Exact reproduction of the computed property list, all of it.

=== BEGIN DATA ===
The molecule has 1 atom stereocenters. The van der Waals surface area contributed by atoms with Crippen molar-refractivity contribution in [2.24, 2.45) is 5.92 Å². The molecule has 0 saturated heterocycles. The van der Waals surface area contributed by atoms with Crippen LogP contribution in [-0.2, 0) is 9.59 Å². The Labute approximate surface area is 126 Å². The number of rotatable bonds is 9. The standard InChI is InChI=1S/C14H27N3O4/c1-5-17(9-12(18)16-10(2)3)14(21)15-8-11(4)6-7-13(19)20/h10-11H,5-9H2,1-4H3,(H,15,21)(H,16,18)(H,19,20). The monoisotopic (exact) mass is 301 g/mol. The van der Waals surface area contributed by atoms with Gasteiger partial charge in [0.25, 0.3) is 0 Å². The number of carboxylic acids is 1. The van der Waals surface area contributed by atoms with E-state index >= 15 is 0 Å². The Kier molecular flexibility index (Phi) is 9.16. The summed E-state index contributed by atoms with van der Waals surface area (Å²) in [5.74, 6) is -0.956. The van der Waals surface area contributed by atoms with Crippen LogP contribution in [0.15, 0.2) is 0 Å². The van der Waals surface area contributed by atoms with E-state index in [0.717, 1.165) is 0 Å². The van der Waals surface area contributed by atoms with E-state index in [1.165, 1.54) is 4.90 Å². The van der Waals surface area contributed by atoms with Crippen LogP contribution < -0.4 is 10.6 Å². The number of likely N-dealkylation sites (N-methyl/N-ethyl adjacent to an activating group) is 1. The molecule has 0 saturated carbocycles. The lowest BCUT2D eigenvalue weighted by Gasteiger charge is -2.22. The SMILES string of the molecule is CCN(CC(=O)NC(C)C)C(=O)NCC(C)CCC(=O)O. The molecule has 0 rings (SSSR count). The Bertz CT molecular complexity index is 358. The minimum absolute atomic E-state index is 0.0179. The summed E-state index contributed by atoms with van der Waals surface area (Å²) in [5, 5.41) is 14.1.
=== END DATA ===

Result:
The molecule has 1 atom stereocenters. The van der Waals surface area contributed by atoms with Crippen molar-refractivity contribution in [2.24, 2.45) is 5.92 Å². The molecule has 0 saturated heterocycles. The van der Waals surface area contributed by atoms with Crippen LogP contribution in [-0.2, 0) is 9.59 Å². The Labute approximate surface area is 126 Å². The number of rotatable bonds is 9. The standard InChI is InChI=1S/C14H27N3O4/c1-5-17(9-12(18)16-10(2)3)14(21)15-8-11(4)6-7-13(19)20/h10-11H,5-9H2,1-4H3,(H,15,21)(H,16,18)(H,19,20). The monoisotopic (exact) mass is 301 g/mol. The van der Waals surface area contributed by atoms with Gasteiger partial charge in [0.25, 0.3) is 0 Å². The number of carboxylic acids is 1. The van der Waals surface area contributed by atoms with E-state index >= 15 is 0 Å². The Kier molecular flexibility index (Phi) is 9.16. The summed E-state index contributed by atoms with van der Waals surface area (Å²) in [5.74, 6) is -0.956. The van der Waals surface area contributed by atoms with Crippen LogP contribution in [0.15, 0.2) is 0 Å². The van der Waals surface area contributed by atoms with E-state index in [0.717, 1.165) is 0 Å². The van der Waals surface area contributed by atoms with E-state index in [1.165, 1.54) is 4.90 Å². The van der Waals surface area contributed by atoms with Crippen LogP contribution < -0.4 is 10.6 Å². The number of likely N-dealkylation sites (N-methyl/N-ethyl adjacent to an activating group) is 1. The molecule has 0 saturated carbocycles. The lowest BCUT2D eigenvalue weighted by Gasteiger charge is -2.22. The SMILES string of the molecule is CCN(CC(=O)NC(C)C)C(=O)NCC(C)CCC(=O)O. The molecule has 0 rings (SSSR count). The Bertz CT molecular complexity index is 358. The minimum absolute atomic E-state index is 0.0179. The summed E-state index contributed by atoms with van der Waals surface area (Å²) in [5, 5.41) is 14.1.